Gestational diabetes mellitus (GDM) is a type of unbalanced glucose tolerance that occurs during pregnancy, which affects approximately 10% of pregnancies worldwide. Fetuin-A is associated with insulin resistance, and the concentration of circulating fetuin-A increases in women with GDM, however, the role of fetuin-A in the placenta remains unclear. In this study, we enrolled placental samples from twenty pregnant women with GDM and twenty non-GDM pregnant women and found that the abundance of fetuin-A was upregulated in terms of mRNA and protein levels. Fetuin-A inhibited placental cell growth by inducing apoptosis and inhibiting S phase entry. Irregular alignment of mitotic chromosomes and aberrant mitotic spindle poles were observed. In addition, centrosome amplification was induced by fetuin-A treatment, and these amplified centrosomes nucleated microtubules with disorganized microtubule arrays in placental cells. Furthermore, fetuin-A inhibited autophagy, and thus blocked the growth of the primary cilium, a cellular antenna that regulates placenta development and differentiation. Thus, our study uncovered the novel function of fetuin-A in regulating placental cell growth and ciliogenesis. Full article
(This article belongs to the Special Issue Embryo Implantation and Placental Development)
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Review

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Open AccessReview
Go with the Flow—Trophoblasts in Flow Culture
Int. J. Mol. Sci. 2020, 21(13), 4666; https://doi.org/10.3390/ijms21134666 - 30 Jun 2020
Abstract
With establishment of uteroplacental blood flow, the perfused fetal chorionic tissue has to deal with fluid shear stress that is produced by hemodynamic forces across different trophoblast subtypes. Amongst many other cell types, trophoblasts are able to sense fluid shear stress through mechanotransduction. [...] Read more.
With establishment of uteroplacental blood flow, the perfused fetal chorionic tissue has to deal with fluid shear stress that is produced by hemodynamic forces across different trophoblast subtypes. Amongst many other cell types, trophoblasts are able to sense fluid shear stress through mechanotransduction. Failure in the adaption of trophoblasts to fluid shear stress is suggested to contribute to pregnancy disorders. Thus, in the past twenty years, a significant body of work has been devoted to human- and animal-derived trophoblast culture under microfluidic conditions, using a rather broad range of different fluid shear stress values as well as various different flow systems, ranging from commercially 2D to customized 3D flow culture systems. The great variations in the experimental setup reflect the general heterogeneity in blood flow through different segments of the uteroplacental circulation. While fluid shear stress is moderate in invaded uterine spiral arteries, it drastically declines after entrance of the maternal blood into the wide cavity of the intervillous space. Here, we provide an overview of the increasing body of evidence that substantiates an important influence of maternal blood flow on several aspects of trophoblast physiology, including cellular turnover and differentiation, trophoblast metabolism, as well as endocrine activity, and motility. Future trends in trophoblast flow culture will incorporate the physiological low oxygen conditions in human placental tissue and pulsatile blood flow in the experimental setup. Investigation of trophoblast mechanotransduction and development of mechanosome modulators will be another intriguing future direction. Full article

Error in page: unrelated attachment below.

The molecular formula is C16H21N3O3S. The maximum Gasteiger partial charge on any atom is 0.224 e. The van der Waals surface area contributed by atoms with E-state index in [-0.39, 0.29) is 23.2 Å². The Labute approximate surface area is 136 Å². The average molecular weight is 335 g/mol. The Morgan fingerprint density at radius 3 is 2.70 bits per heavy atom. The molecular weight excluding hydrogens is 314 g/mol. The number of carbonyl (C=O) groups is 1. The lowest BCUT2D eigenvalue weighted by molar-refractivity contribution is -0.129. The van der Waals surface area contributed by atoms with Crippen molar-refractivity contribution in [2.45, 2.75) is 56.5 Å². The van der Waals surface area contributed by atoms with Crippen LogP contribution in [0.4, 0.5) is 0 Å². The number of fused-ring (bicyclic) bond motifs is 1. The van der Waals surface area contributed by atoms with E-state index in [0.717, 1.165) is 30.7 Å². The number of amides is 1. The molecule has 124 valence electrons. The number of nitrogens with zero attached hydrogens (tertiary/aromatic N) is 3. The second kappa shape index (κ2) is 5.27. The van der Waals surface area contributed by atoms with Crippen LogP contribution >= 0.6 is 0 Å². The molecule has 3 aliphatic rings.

(This article belongs to the Special Issue Embryo Implantation and Placental Development)
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Open AccessReview
Preimplantation Genetic Testing: Where We Are Today
Int. J. Mol. Sci. 2020, 21(12), 4381; https://doi.org/10.3390/ijms21124381 - 19 Jun 2020
Abstract
Background: Preimplantation genetic testing (PGT) is widely used today in in-vitro fertilization (IVF) centers over the world for selecting euploid embryos for transfer and to improve clinical outcomes in terms of embryo implantation, clinical pregnancy, and live birth rates. Methods: We report the [...] Read more.
Background: Preimplantation genetic testing (PGT) is widely used today in in-vitro fertilization (IVF) centers over the world for selecting euploid embryos for transfer and to improve clinical outcomes in terms of embryo implantation, clinical pregnancy, and live birth rates. Methods: We report the current knowledge concerning these procedures and the results from different clinical indications in which PGT is commonly applied. Results: This paper illustrates different molecular techniques used for this purpose and the clinical significance of the different oocyte and embryo stage (polar bodies, cleavage embryo, and blastocyst) at which it is possible to perform sampling biopsies for PGT. Finally, genetic origin and clinical significance of embryo mosaicism are illustrated. Conclusions: The preimplantation genetic testing is a valid technique to evaluated embryo euploidy and mosaicism before transfer. Full article
(This article belongs to the Special Issue Embryo Implantation and Placental Development)
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Open AccessReview
Endometrial Decidualization: The Primary Driver of Pregnancy Health
Int. J. Mol. Sci. 2020, 21(11), 4092; https://doi.org/10.3390/ijms21114092 - 08 Jun 2020
Abstract